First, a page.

wallcreeper nell zink

The Wallcreeper: A Review

The Wallcreeper

Blurbs from The Wallcreeper‘s cover will tell you its author, Nell Zink, has a literary pedigree. They aren’t wrong. Both the endorsement from Jonathan Franzen and the comparison to Don DeLillo are well-deserved. Zink has mastered the art of writing the weirdness of postmodern human interaction.

Wallcreeper follows narrator Tiffany as she navigates her poor life choices, not the least of which is Stephen: her bird-obsessed scientist husband, whom she married after a three-week-long courtship. Tiffany and Stephen replace their miscarried child with Rudolf – as in Hess – the wallcreeper and the reason for Tiffany’s termination. Nicknamed Rudi, the bird-child becomes problematic when his lack of sexual contact results in violent and erratic outbursts.

Zink doesn’t differentiate between Rudi’s sexual desires and those of her human characters. In Wallcreeper, there is no unproblematic sex. The novel practically opens with a not-entirely-consensual fisting scene, and rides – pun definitely intended – on the backs of Tiffany’s interactions with her extramarital lovers.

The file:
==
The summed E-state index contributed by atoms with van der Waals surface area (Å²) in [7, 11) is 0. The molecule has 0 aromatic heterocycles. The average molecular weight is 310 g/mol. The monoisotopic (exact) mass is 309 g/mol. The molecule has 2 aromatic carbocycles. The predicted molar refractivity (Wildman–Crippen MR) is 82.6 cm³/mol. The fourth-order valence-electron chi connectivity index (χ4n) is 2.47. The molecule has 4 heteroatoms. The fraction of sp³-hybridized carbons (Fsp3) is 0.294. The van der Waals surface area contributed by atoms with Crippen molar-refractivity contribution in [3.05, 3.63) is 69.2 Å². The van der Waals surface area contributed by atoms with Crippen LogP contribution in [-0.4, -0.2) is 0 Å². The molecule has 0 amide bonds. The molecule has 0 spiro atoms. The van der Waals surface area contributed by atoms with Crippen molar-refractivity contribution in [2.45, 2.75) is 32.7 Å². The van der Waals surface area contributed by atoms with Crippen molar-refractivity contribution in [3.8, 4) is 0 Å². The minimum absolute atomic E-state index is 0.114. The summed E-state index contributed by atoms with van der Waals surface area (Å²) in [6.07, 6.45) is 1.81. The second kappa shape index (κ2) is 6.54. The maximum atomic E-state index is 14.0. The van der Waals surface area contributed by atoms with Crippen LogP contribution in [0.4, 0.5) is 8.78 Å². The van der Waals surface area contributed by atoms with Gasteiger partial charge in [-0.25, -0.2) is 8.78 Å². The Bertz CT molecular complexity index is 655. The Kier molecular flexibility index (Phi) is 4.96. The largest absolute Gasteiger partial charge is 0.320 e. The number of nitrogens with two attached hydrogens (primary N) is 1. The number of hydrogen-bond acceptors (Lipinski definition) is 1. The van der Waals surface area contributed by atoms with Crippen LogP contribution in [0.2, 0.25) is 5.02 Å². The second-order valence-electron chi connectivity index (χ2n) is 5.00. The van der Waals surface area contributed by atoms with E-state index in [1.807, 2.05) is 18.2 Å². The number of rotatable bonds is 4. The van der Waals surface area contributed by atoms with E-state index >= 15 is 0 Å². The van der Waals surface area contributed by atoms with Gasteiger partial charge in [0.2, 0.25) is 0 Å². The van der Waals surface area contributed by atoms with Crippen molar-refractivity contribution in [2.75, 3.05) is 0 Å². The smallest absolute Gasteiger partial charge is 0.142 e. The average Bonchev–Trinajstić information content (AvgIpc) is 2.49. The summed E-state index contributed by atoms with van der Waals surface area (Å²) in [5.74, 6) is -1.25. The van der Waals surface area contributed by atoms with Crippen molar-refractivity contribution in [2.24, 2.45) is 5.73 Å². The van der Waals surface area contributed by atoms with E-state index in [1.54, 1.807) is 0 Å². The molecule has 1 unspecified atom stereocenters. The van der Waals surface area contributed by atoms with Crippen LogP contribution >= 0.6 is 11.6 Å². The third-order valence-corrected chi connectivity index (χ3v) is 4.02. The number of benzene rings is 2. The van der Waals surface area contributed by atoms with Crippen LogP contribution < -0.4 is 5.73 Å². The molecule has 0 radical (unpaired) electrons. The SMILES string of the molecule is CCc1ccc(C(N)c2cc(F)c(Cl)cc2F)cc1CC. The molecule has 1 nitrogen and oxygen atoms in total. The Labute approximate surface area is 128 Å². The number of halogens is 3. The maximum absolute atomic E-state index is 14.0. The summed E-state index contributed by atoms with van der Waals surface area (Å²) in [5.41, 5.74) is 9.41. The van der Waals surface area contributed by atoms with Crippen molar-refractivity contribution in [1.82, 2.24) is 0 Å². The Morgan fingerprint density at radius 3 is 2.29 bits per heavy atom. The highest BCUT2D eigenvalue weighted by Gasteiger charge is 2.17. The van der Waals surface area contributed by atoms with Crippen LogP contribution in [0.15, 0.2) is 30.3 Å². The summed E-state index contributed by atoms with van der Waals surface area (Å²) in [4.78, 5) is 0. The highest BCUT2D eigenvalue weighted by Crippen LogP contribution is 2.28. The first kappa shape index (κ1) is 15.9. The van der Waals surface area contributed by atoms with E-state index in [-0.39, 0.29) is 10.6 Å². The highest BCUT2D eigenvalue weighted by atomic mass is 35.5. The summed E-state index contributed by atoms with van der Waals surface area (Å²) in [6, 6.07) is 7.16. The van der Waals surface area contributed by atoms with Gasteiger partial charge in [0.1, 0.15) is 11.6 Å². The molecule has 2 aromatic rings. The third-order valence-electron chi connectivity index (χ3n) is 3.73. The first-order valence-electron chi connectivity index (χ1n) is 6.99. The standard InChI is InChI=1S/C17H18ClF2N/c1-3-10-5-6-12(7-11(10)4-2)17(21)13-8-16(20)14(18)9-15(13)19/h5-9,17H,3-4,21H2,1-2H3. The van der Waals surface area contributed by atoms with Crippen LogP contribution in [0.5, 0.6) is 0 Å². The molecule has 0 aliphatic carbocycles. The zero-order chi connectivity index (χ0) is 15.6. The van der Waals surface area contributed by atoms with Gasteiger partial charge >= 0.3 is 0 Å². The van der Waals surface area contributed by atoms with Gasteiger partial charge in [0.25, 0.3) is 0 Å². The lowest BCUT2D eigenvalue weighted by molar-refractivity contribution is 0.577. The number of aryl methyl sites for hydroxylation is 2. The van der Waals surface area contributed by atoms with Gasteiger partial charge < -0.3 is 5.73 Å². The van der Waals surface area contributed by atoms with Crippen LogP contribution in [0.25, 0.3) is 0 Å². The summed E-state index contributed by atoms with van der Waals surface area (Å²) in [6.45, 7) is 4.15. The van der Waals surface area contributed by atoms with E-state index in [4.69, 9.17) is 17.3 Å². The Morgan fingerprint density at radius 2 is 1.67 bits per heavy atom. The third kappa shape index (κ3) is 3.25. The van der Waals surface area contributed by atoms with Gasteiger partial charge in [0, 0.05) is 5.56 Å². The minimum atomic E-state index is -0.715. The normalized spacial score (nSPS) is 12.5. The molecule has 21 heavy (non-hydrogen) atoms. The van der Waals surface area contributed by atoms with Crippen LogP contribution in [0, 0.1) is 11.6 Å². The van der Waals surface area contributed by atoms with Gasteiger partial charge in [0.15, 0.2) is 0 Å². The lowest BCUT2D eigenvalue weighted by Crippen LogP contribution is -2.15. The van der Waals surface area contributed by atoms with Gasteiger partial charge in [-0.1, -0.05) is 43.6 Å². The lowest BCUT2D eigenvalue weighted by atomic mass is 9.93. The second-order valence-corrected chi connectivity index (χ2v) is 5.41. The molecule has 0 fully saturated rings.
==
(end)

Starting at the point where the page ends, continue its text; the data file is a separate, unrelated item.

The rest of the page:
Lest readers be confused, allow me to say that Zink’s novel is in no way a romance, not even in the ill-fated manner of a Madame Bovary or a Revolutionary Road. The titular Wallcreeper doesn’t feel love, and neither do Tiffany and company. Zink’s novel questions if we are capable of loving another person at all in the way we think we can. Its characters create no lasting sexual or romantic bonds with each other, but each is perilously bound to his or her work and personal interests. Love, in The Wallcreeper, is not duty or devotion to another living thing, but to an idea or ideal.

Most importantly, Zink’s novel acts as a call-to-arms to women everywhere who have followed husbands and lovers down disinteresting paths. Tiffany takes on the interests and ideals of her paramours, but never seems to display any of her own choosing. What we see, ultimately, is a portrait of a woman whose capacity for jadedness extends even to her own thoughts.

My rating: 4 of 5 stars

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Image credit: Birdwatching Barcelona/Flickr